Home equity loans, when used properly, can be an incredibly sensible tool for reducing your overall debt payments. Sometimes referred to as smart debt, these loans are second mortgages that allow you to leverage the home equity in your house while still being able to deduct the interest payments on your taxes. In 1996, the U.S. government stopped allowing interest deductibility on funds borrowed for consumer purchases. As a result, banks stepped in to create the home equity line of credit, which allows homeowners to draw upon the increased equity in their homes while at the same time maintaining the tax deductibility they had prior to the changes.
When home prices rise dramatically, as they did from 2000 to 2006, the equity in your home grows without having to make any additional payments. A $75,000 down payment in 2000 on a $300,000 home left you with 25 percent equity in your house. Today, that same home might be worth $450,000. The equity in your home, through price appreciation alone, is now approximately $225,000 or 50 percent of your home's value. Thus, a 50 percent increase in the value of your home results in a 100 percent increase in your home equity without factoring in any principal repayments made up to this point. A winning proposition for sure.
Home equity loans come in two basic forms: the fixed-rate loan and the home equity line of credit, or HELOC for short. As the name implies, the fixed-rate loan charges a fixed rate of interest over a specific number of years with a specific payment. There are no changes in the payment or the interest rate over the entire period of the loan and the borrower receives the full amount in one lump sum payment. In the case of the home equity line of credit, the borrower receives a set spending limit that they can draw upon as necessary. The monthly payment on this type of loan varies depending on the amount outstanding on the loan and the current interest rate. As for the term of the loan, it is usually the same as for a fixed-rate loan.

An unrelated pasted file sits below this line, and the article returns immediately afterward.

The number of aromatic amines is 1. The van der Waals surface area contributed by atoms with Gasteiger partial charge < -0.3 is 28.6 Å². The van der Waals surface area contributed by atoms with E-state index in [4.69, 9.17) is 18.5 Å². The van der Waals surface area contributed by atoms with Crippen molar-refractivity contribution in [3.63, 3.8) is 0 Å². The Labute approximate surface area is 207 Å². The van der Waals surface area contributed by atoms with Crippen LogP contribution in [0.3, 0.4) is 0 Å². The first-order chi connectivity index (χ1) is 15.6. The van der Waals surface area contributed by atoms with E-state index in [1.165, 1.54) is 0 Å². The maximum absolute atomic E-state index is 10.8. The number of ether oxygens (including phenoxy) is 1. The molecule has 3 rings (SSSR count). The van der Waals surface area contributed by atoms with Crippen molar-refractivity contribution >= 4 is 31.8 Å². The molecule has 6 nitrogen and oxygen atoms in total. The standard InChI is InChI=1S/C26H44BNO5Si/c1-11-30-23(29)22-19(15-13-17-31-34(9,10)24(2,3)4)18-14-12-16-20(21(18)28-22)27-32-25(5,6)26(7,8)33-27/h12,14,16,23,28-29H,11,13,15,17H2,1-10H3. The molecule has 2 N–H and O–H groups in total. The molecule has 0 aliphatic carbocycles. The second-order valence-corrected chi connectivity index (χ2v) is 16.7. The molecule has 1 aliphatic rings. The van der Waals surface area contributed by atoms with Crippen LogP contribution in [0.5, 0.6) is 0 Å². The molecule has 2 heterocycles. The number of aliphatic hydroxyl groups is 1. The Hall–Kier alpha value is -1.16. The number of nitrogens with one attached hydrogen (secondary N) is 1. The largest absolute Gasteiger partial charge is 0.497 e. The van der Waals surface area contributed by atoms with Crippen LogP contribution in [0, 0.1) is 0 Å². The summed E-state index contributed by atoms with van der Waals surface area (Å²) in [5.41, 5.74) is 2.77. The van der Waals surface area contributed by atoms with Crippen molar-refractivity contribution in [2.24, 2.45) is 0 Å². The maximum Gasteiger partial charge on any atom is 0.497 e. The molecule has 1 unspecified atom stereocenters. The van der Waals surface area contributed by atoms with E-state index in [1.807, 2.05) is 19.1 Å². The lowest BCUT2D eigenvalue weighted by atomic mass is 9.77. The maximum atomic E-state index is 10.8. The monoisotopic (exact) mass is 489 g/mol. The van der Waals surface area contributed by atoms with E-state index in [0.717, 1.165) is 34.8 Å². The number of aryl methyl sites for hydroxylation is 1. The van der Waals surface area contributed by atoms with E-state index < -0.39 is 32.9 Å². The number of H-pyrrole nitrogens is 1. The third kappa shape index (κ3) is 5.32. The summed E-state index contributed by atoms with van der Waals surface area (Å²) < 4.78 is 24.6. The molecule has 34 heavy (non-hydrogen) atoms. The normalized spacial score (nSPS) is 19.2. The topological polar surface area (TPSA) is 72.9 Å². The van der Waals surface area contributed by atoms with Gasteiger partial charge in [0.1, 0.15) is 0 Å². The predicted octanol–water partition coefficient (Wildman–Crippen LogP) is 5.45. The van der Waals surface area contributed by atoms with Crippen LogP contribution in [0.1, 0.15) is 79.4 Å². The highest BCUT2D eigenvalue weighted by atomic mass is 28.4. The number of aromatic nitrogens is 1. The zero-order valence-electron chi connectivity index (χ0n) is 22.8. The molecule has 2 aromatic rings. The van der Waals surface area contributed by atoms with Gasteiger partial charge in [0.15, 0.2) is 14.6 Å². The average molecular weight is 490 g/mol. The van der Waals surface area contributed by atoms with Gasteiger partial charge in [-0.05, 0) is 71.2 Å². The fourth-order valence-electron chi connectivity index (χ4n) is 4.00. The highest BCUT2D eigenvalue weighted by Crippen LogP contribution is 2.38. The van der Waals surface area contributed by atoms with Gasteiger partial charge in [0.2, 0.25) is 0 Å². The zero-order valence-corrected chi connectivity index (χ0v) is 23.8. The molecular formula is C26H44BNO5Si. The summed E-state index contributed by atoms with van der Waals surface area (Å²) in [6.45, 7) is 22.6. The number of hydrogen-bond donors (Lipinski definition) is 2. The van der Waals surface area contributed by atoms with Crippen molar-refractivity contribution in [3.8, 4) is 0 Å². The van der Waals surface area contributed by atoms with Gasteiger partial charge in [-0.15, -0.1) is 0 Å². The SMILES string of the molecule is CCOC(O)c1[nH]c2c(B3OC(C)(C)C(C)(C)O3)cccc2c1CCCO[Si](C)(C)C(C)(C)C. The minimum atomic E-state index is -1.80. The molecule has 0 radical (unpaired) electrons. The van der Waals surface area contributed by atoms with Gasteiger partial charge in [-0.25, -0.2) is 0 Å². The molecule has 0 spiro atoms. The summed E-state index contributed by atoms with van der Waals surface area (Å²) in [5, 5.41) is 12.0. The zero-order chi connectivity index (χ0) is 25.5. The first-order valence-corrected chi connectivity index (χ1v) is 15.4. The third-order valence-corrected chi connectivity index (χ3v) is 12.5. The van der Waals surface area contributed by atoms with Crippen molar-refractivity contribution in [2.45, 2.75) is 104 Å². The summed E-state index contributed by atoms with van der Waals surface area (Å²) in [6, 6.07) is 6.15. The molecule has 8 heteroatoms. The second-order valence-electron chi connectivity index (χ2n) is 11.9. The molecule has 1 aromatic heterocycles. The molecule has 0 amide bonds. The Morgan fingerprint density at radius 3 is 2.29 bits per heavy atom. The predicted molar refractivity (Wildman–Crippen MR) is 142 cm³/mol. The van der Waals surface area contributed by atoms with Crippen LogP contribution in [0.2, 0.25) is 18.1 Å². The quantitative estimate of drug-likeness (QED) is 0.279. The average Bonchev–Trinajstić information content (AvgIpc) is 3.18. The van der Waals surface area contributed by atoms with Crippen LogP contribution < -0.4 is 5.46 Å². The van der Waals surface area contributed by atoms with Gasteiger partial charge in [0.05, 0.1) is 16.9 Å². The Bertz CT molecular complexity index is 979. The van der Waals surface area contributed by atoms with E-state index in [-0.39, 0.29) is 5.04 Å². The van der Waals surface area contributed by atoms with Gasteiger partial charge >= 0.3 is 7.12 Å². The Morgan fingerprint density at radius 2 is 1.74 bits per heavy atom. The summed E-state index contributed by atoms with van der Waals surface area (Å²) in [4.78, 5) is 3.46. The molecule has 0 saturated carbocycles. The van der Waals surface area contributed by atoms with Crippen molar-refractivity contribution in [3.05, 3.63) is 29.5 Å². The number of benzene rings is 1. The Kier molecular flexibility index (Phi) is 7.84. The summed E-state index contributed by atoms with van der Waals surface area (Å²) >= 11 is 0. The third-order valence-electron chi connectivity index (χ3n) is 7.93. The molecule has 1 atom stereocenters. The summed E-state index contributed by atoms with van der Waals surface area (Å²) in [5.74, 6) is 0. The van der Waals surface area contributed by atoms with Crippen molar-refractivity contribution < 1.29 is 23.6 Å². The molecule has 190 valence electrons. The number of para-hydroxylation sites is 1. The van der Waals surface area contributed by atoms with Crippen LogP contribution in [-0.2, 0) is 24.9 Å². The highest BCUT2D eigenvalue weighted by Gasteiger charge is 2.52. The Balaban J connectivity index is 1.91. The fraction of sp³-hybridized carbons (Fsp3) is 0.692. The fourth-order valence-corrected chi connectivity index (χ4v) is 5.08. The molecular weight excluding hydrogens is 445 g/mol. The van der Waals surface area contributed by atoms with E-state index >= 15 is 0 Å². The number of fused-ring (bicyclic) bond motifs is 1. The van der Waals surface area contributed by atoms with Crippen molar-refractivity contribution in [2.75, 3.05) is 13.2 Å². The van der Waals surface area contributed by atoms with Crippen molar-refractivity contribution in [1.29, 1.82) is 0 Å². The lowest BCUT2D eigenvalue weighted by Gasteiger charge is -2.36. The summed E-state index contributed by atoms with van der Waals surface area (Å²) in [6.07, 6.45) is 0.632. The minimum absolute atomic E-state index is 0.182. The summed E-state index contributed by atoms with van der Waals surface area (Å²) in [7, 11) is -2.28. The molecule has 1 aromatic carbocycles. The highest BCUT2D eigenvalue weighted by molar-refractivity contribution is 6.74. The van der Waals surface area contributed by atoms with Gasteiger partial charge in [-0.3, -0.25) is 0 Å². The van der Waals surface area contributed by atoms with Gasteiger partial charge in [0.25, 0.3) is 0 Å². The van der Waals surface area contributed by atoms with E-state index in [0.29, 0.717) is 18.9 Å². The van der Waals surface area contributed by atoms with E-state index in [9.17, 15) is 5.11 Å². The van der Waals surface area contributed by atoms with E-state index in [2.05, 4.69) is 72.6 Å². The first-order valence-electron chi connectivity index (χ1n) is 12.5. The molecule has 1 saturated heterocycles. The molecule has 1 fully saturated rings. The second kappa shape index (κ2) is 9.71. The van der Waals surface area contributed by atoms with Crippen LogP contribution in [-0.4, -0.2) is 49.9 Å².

There are many reasons why someone might consider a home equity line of credit. However, the biggest is the ability to consolidate debt from high-interest unsecured products like credit cards into lower interest, secured products like the HELOC.